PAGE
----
Meanwhile, large scale economic projects, like the construction of a gas pipeline between Russia and South Korea via the DPRK; the linking up of the Trans-Korean railway with the Trans-Siberian line; the construction of a transmission line from the Far East to the Republic of Korea, can serve as motivating factors in rejuvenating relations between the two countries.

Fyodor Lukyanov, editor-in-chief of Russia in Global Affairs journal, said that South Korea should be willing to endorse such an economic project.

“The whole atmosphere in the two Koreas can potentially change with the implementation of these economic projects,” Lukyanov told RT. “There are very strong political and economic reasons for endorsing it.”

Lukyanov added that the United States, which has a military presence in South Korea, should have no objections to the plan.

”Washington should be interested in any project that leads to the stabilization of the region,” he said. “It is not against their interests.”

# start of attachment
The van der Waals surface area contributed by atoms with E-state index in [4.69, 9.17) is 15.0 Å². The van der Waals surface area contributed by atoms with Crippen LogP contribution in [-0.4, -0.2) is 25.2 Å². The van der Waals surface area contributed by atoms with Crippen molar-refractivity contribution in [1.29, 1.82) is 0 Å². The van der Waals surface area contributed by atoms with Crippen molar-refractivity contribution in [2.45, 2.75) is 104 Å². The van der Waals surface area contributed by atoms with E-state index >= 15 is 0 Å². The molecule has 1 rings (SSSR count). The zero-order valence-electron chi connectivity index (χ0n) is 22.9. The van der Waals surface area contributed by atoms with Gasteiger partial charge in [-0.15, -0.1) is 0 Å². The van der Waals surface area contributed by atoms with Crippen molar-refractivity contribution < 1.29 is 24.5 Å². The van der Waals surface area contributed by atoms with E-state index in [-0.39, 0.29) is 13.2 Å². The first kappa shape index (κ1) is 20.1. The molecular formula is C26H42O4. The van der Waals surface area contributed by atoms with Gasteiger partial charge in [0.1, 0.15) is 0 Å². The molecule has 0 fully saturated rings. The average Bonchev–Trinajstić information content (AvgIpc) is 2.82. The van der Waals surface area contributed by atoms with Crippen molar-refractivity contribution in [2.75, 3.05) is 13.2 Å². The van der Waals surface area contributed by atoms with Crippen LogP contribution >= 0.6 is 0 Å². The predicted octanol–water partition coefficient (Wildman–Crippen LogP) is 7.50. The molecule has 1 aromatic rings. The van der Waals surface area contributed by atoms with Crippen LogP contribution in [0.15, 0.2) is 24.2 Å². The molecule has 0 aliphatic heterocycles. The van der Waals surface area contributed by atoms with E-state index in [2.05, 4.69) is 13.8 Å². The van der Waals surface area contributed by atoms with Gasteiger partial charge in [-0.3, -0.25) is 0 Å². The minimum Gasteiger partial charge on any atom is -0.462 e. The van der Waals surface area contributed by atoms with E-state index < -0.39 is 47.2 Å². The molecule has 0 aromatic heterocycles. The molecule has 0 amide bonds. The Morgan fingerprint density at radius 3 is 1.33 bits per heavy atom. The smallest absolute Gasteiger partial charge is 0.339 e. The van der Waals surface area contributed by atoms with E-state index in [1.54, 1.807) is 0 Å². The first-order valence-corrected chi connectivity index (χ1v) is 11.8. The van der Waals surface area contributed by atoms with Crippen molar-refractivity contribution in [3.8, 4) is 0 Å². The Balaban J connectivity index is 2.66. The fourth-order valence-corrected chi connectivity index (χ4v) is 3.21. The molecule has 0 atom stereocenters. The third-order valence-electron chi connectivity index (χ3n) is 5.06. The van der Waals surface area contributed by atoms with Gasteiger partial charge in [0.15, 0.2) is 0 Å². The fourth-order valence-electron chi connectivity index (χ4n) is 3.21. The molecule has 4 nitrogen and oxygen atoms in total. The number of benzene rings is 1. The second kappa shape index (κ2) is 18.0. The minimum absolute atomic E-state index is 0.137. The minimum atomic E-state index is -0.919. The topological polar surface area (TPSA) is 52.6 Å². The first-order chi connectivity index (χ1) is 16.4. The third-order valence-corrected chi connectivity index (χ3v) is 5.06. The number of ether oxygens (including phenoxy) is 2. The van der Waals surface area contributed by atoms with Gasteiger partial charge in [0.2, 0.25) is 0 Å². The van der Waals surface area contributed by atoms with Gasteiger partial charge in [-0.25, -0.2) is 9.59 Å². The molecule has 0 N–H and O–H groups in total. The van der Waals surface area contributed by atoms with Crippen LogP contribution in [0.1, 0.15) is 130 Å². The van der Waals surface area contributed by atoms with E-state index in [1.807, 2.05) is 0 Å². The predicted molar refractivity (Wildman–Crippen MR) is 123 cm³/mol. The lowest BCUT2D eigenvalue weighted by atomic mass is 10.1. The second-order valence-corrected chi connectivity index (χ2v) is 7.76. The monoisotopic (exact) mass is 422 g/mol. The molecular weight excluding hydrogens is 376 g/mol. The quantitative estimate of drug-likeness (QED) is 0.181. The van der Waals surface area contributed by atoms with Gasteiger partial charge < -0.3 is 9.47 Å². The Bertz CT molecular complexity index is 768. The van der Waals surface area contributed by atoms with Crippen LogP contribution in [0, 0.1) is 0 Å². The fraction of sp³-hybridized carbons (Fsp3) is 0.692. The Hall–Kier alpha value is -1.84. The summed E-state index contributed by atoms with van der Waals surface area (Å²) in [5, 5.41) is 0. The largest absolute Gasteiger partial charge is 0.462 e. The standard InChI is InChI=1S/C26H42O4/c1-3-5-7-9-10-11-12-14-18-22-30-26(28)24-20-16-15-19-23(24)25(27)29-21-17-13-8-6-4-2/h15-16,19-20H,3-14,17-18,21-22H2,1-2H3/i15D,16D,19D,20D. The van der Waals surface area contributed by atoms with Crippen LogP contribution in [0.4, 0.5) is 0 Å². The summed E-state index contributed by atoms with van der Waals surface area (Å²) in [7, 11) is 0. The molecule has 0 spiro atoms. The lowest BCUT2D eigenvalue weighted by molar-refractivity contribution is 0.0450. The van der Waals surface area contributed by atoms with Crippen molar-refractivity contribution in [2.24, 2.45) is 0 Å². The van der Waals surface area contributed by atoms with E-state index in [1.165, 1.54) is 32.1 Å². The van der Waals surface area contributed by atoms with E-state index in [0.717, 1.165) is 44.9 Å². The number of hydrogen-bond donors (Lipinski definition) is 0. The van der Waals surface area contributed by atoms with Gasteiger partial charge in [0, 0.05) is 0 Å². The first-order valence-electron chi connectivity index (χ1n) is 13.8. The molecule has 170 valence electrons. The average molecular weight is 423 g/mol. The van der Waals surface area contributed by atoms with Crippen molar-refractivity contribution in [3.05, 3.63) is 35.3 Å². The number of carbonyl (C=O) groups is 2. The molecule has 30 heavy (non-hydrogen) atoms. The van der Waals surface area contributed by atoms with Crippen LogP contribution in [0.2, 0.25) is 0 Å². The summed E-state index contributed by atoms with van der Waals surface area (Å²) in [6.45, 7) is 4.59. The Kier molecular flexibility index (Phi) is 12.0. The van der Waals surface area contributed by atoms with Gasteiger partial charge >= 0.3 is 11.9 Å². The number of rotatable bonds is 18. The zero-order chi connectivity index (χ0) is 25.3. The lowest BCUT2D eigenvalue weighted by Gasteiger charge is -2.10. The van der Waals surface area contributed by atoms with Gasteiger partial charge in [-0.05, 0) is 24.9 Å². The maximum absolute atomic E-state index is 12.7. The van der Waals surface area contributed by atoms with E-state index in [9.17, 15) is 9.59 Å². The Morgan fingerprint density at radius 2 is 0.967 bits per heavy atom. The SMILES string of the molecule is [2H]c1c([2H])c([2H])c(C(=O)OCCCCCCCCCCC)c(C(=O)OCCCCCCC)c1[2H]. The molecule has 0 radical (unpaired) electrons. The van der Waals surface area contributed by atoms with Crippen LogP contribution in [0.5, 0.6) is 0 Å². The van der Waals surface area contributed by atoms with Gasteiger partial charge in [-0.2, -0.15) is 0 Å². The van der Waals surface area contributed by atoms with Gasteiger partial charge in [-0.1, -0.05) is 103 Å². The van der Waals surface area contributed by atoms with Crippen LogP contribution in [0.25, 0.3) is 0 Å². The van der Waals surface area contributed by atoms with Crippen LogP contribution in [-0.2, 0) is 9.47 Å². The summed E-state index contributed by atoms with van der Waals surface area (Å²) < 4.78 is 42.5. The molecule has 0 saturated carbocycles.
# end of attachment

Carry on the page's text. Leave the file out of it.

In early August, Foreign Minister Sergey Lavrov said negotiations over the construction of a gas pipeline, as well as other large economic projects, were given special attention.

After the talks with his South Korean counterpart Kim Sung-hwan, Lavrov said, “The tripartite projects [involving Russia, South Korea and the DPRK] were discussed at the talks. The projects’ key purpose is to build a gas pipeline from Russia to the Republic of Korea via the DPRK, as well as a power line, and to link Korea Railways to the Trans-Siberian Railway.”

Toloraya then mentioned a gas project with Gazprom, which is looking to bring Seoul into the deal.

“Gazprom’s project has been approved by North Korea. Pyongyang is also ready to take part in the project jointly with the South Koreans despite their strained relations,” he said. “The South Koreans agree in principle though they voice concerns over North Korea’s possible dependability, including illegal gas extraction and blackmail,” he said.